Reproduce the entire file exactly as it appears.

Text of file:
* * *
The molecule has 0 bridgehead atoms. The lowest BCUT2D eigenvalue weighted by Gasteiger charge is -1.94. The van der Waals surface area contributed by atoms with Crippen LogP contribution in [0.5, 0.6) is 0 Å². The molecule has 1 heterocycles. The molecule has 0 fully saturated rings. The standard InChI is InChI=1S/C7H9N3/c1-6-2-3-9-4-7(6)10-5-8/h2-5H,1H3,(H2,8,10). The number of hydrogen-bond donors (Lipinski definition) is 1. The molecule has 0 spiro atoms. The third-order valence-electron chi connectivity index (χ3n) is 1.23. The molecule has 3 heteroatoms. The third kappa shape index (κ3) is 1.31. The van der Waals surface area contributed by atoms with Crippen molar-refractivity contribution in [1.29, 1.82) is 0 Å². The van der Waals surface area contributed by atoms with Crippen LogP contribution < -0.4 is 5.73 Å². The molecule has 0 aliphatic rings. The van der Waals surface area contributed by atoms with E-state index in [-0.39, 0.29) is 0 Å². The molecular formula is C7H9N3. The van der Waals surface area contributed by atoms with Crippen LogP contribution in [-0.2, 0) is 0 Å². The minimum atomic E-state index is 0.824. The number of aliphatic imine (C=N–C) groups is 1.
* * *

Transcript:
The molecule has 0 bridgehead atoms. The lowest BCUT2D eigenvalue weighted by Gasteiger charge is -1.94. The van der Waals surface area contributed by atoms with Crippen LogP contribution in [0.5, 0.6) is 0 Å². The molecule has 1 heterocycles. The molecule has 0 fully saturated rings. The standard InChI is InChI=1S/C7H9N3/c1-6-2-3-9-4-7(6)10-5-8/h2-5H,1H3,(H2,8,10). The number of hydrogen-bond donors (Lipinski definition) is 1. The molecule has 0 spiro atoms. The third-order valence-electron chi connectivity index (χ3n) is 1.23. The molecule has 3 heteroatoms. The third kappa shape index (κ3) is 1.31. The van der Waals surface area contributed by atoms with Crippen molar-refractivity contribution in [1.29, 1.82) is 0 Å². The van der Waals surface area contributed by atoms with Crippen LogP contribution < -0.4 is 5.73 Å². The molecule has 0 aliphatic rings. The van der Waals surface area contributed by atoms with E-state index in [-0.39, 0.29) is 0 Å². The molecular formula is C7H9N3. The van der Waals surface area contributed by atoms with Crippen LogP contribution in [-0.2, 0) is 0 Å². The minimum atomic E-state index is 0.824. The number of aliphatic imine (C=N–C) groups is 1.